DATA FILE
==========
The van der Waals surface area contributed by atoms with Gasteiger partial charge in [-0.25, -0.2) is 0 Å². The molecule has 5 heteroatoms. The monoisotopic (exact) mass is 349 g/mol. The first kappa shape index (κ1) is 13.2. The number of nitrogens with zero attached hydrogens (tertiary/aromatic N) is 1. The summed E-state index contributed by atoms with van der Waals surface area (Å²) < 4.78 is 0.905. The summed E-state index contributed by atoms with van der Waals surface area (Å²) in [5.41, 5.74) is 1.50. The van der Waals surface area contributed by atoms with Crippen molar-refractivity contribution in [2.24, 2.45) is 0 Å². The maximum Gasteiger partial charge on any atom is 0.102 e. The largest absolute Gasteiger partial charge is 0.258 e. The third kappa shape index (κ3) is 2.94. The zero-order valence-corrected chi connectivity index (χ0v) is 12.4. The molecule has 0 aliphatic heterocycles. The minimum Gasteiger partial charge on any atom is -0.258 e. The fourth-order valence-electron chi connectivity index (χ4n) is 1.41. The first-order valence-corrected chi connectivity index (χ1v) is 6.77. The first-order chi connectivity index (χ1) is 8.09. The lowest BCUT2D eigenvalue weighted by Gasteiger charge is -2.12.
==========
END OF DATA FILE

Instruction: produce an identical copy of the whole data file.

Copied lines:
The van der Waals surface area contributed by atoms with Gasteiger partial charge in [-0.25, -0.2) is 0 Å². The molecule has 5 heteroatoms. The monoisotopic (exact) mass is 349 g/mol. The first kappa shape index (κ1) is 13.2. The number of nitrogens with zero attached hydrogens (tertiary/aromatic N) is 1. The summed E-state index contributed by atoms with van der Waals surface area (Å²) < 4.78 is 0.905. The summed E-state index contributed by atoms with van der Waals surface area (Å²) in [5.41, 5.74) is 1.50. The van der Waals surface area contributed by atoms with Crippen molar-refractivity contribution in [2.24, 2.45) is 0 Å². The maximum Gasteiger partial charge on any atom is 0.102 e. The largest absolute Gasteiger partial charge is 0.258 e. The third kappa shape index (κ3) is 2.94. The zero-order valence-corrected chi connectivity index (χ0v) is 12.4. The molecule has 0 aliphatic heterocycles. The minimum Gasteiger partial charge on any atom is -0.258 e. The fourth-order valence-electron chi connectivity index (χ4n) is 1.41. The first-order valence-corrected chi connectivity index (χ1v) is 6.77. The first-order chi connectivity index (χ1) is 8.09. The lowest BCUT2D eigenvalue weighted by Gasteiger charge is -2.12.